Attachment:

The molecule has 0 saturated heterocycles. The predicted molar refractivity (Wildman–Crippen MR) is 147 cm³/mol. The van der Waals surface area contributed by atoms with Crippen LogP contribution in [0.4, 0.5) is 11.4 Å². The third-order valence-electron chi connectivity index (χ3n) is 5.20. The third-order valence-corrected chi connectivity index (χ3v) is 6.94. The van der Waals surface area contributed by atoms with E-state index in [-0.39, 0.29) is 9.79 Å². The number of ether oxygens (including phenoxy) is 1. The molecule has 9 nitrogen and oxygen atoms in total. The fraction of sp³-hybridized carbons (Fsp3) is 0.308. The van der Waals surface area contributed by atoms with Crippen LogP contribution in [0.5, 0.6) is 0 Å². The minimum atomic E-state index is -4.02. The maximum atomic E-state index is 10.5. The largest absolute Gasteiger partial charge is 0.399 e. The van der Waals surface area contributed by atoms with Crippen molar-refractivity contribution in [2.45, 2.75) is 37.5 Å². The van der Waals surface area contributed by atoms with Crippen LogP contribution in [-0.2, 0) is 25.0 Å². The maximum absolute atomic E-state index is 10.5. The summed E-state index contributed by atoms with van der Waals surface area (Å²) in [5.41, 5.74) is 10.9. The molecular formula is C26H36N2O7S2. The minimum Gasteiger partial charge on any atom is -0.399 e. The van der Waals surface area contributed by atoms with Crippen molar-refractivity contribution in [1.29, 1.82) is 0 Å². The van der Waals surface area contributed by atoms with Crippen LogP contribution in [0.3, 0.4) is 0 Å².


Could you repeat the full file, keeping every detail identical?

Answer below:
The molecule has 0 saturated heterocycles. The predicted molar refractivity (Wildman–Crippen MR) is 147 cm³/mol. The van der Waals surface area contributed by atoms with Crippen LogP contribution in [0.4, 0.5) is 11.4 Å². The third-order valence-electron chi connectivity index (χ3n) is 5.20. The third-order valence-corrected chi connectivity index (χ3v) is 6.94. The van der Waals surface area contributed by atoms with E-state index in [-0.39, 0.29) is 9.79 Å². The number of ether oxygens (including phenoxy) is 1. The molecule has 9 nitrogen and oxygen atoms in total. The fraction of sp³-hybridized carbons (Fsp3) is 0.308. The van der Waals surface area contributed by atoms with Crippen LogP contribution in [0.5, 0.6) is 0 Å². The minimum atomic E-state index is -4.02. The maximum atomic E-state index is 10.5. The largest absolute Gasteiger partial charge is 0.399 e. The van der Waals surface area contributed by atoms with Crippen molar-refractivity contribution in [2.45, 2.75) is 37.5 Å². The van der Waals surface area contributed by atoms with Crippen LogP contribution in [-0.2, 0) is 25.0 Å². The maximum absolute atomic E-state index is 10.5. The summed E-state index contributed by atoms with van der Waals surface area (Å²) in [5.41, 5.74) is 10.9. The molecular formula is C26H36N2O7S2. The minimum Gasteiger partial charge on any atom is -0.399 e. The van der Waals surface area contributed by atoms with Crippen molar-refractivity contribution in [1.29, 1.82) is 0 Å². The van der Waals surface area contributed by atoms with Crippen LogP contribution in [0.3, 0.4) is 0 Å².